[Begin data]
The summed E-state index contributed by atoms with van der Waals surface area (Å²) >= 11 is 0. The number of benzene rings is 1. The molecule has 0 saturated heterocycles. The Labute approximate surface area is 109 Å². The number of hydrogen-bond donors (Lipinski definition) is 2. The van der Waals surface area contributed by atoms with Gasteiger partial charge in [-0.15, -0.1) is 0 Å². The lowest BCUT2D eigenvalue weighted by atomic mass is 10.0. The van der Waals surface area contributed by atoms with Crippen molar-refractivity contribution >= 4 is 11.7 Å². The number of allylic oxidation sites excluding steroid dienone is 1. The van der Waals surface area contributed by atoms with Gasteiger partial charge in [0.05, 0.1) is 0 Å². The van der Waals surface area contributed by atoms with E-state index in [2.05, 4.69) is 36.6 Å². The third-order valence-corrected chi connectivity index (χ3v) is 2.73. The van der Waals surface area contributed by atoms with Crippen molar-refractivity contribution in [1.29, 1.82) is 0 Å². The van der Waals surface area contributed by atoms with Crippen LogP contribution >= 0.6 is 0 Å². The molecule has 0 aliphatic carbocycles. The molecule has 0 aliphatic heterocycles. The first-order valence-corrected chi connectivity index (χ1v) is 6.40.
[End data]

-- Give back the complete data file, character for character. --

The summed E-state index contributed by atoms with van der Waals surface area (Å²) >= 11 is 0. The number of benzene rings is 1. The molecule has 0 saturated heterocycles. The Labute approximate surface area is 109 Å². The number of hydrogen-bond donors (Lipinski definition) is 2. The van der Waals surface area contributed by atoms with Gasteiger partial charge in [-0.15, -0.1) is 0 Å². The lowest BCUT2D eigenvalue weighted by atomic mass is 10.0. The van der Waals surface area contributed by atoms with Crippen molar-refractivity contribution >= 4 is 11.7 Å². The number of allylic oxidation sites excluding steroid dienone is 1. The van der Waals surface area contributed by atoms with Gasteiger partial charge in [0.05, 0.1) is 0 Å². The van der Waals surface area contributed by atoms with E-state index in [2.05, 4.69) is 36.6 Å². The third-order valence-corrected chi connectivity index (χ3v) is 2.73. The van der Waals surface area contributed by atoms with Crippen molar-refractivity contribution in [1.29, 1.82) is 0 Å². The van der Waals surface area contributed by atoms with Crippen LogP contribution >= 0.6 is 0 Å². The molecule has 0 aliphatic carbocycles. The molecule has 0 aliphatic heterocycles. The first-order valence-corrected chi connectivity index (χ1v) is 6.40.